In dispute over ownership of Italian composer’s film scores, district court rules that composer’s company has no termination rights pursuant to Section 203 of the Copyright Act because, under Italian law, scores were “works made for hire” for defendant music publisher and thus not subject to termination.
Ennio Morricone is a celebrated Italian composer known for composing scores for film and television. In the late 1970s and early 1980s, Morricone entered into several agreements with the defendant, Italian music publisher Edizioni Musicali Bixio, in which Morricone agreed to compose musical scores for various films, and transferred to Bixio “all the rights of economic use, in any country in the world” as to the scores. As publisher, Bixio entered into license agreements with the filmmakers for the use of the scores that Morricone composed.
The plaintiff, the corporate assignee of Morricone’s alleged copyrights in the film scores, commenced the action seeking a declaration that it is the sole owner of the copyrights and may terminate the copyright transfers to Bixio pursuant to Section 203 of the Copyright Act. Both parties moved for summary judgment. Because works for hire are specifically excluded from the reach of Section 203, the principal question before the court was whether the film scores constitute works for hire under Italian law.
As the definition of “works made for hire” is different in Italy and the United States, the court first addressed the choice-of-law issue. Reasoning that because the contracts at issue were “formed in Italy by Italian nationals,” the court held that Italy was the jurisdiction with the most significant connection to the property and the dispute, and therefore Italian law applied to the question of whether the works were made for hire.
The parties agreed that the film scores were “commissioned works” — a definition with “legal significance” in Italy — but disputed whether the fact that the works were commissioned means that they constitute works for hire under Italian law. The parties’ dueling experts presented arguments on the application of Italian law. Bixio’s expert, Professor Rescigno, argued that works for hire in the U.S. are completely analogous to Italian “commissioned works,” explaining that a work is “commissioned” under Italian law when it is created in response to a music publisher or producer’s “order” and the contract governing the creation of the work assigns all rights in that work to the party that requested it. Because Morricone composed the works after entering into a contract to do so with Bixio, Professor Rescigno explained that the scores are “commissioned works” under Italian law.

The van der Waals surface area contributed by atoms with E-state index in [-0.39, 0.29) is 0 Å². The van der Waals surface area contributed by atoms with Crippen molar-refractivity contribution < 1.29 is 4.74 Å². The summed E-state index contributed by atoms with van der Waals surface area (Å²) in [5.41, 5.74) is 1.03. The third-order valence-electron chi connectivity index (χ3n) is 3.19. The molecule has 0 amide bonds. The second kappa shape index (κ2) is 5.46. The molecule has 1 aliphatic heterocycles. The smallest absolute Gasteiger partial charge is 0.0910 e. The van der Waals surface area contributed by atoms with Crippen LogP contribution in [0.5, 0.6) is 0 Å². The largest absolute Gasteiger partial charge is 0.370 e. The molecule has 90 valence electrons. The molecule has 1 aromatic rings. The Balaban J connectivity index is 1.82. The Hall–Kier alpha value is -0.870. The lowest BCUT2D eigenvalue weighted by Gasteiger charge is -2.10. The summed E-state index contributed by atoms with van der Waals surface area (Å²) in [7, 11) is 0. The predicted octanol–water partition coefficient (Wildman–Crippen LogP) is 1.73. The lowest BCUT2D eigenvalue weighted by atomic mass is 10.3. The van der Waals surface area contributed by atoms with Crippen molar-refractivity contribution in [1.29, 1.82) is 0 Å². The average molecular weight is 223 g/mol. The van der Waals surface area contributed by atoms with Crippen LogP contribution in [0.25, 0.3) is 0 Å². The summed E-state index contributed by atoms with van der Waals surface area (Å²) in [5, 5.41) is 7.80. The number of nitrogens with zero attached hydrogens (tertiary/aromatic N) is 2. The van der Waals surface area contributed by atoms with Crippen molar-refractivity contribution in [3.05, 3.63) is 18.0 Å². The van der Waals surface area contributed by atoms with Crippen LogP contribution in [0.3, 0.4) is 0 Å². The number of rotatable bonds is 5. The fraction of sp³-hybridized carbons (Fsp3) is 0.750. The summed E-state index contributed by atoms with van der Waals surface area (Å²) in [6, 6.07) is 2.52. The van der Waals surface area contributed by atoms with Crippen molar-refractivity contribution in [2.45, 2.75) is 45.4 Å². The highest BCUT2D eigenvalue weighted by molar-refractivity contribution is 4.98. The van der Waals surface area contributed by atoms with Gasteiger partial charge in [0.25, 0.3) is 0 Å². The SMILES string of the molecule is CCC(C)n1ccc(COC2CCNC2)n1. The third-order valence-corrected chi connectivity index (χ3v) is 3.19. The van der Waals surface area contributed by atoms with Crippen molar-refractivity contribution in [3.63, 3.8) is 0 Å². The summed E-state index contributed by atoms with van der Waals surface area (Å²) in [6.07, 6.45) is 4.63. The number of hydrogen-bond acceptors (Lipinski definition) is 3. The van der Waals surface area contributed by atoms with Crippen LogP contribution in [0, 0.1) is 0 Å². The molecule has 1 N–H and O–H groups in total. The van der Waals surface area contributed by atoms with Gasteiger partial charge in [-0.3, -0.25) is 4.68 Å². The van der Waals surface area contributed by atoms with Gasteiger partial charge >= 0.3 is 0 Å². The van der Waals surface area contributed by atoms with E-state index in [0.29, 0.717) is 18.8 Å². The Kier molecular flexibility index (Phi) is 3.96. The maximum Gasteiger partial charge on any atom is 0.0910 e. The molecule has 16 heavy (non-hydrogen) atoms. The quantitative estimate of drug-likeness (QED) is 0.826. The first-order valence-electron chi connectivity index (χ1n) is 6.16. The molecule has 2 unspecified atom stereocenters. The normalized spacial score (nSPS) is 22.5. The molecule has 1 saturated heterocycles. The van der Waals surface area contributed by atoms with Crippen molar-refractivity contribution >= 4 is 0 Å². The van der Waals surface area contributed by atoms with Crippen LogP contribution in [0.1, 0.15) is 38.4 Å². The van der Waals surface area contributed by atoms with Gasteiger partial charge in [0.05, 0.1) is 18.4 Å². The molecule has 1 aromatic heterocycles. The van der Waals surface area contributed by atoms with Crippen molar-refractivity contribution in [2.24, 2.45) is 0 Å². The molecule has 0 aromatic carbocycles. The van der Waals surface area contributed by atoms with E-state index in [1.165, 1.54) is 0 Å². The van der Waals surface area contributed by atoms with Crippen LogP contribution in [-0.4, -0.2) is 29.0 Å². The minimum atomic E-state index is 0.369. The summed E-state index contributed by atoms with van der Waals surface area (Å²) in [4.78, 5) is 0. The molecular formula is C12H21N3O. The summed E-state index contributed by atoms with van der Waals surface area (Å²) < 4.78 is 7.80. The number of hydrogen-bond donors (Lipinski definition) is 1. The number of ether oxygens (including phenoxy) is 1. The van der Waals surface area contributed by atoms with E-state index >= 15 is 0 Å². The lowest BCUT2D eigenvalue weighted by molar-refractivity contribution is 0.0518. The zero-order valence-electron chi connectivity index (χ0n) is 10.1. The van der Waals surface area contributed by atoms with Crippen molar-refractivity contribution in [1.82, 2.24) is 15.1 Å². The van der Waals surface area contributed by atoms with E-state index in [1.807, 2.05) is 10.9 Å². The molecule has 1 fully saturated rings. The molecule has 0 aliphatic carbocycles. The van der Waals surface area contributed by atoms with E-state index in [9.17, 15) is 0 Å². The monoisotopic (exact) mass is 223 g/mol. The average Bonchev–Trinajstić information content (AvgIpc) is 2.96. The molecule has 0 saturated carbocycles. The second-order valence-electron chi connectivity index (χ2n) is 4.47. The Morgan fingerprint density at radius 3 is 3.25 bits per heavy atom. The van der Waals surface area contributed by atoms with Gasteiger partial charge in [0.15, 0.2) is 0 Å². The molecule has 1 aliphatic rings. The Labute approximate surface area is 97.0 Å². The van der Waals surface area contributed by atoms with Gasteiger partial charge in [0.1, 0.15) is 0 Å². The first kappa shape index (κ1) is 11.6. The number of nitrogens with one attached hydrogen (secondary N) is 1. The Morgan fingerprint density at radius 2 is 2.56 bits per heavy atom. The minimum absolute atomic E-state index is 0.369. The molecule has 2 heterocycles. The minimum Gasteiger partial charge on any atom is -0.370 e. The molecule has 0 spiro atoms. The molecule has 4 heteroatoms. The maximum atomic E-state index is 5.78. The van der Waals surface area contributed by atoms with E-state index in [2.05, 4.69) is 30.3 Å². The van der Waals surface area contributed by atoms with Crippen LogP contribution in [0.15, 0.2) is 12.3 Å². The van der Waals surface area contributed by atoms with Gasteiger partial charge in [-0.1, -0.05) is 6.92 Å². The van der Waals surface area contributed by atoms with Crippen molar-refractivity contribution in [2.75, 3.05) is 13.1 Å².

Plaintiff’s expert, Professor Ricolfi, did not dispute that the works were “commissioned” but instead argued that, under Italian law, a composer’s work can never be a “work for hire” because Italian authors always retain the right to “separate compensation” as well as moral rights. These include a right of attribution and a right to be consulted about any adaptations to the score.
Finding Professor Rescigno to be “more persuasive,” the court concluded that the works were “commissioned” and that the “legal effect,” according to Professor Rescigno’s formulation, is the same as the effect of a work for hire in the U.S. First, the court reasoned, the contracts that Bixio entered into with the filmmakers conferred “the role of music producer” to Bixio, requiring Bixio to produce the soundtrack and stating that the soundtrack would be Bixio’s “absolute property.” Second, the contracts between Morricone and Bixio provided that Bixio was commissioning a score for an existing film, that Morricone must comply with certain instructions and deadlines, and that Bixio retained the exclusive right to “use the works to produce the recordings thereof.” Third, the contracts between Morricone and Bixio expressly required Morricone to transfer to Bixio “all rights of economic use” of the works, in any country, for the maximum time permitted. Finally, the court reasoned that the contracts “implicitly” provided that Bixio and the filmmakers retain the right not to use Morricone’s scores without incurring liability.
The court rejected plaintiff’s arguments that its retention of “moral rights” under Italian law was dispositive, explaining that “moral rights are irrelevant” because they are separate from “economic exploitation rights.” The economic rights, the court explained, are “the only rights at issue in this case.” The court reasoned that, in any event, because various articles of Italian copyright law provide that copyrights can vest with someone who is not the original creator of a work, Italy must recognize a work for hire doctrine.
The court thus concluded that the film scores are works for hire under Italian law and the plaintiff therefore had no rights of termination under Section 203 of the Copyright Act. Accordingly, the court denied the plaintiff’s motion for summary judgment and granted summary judgment in favor of Bixio, terminating the action.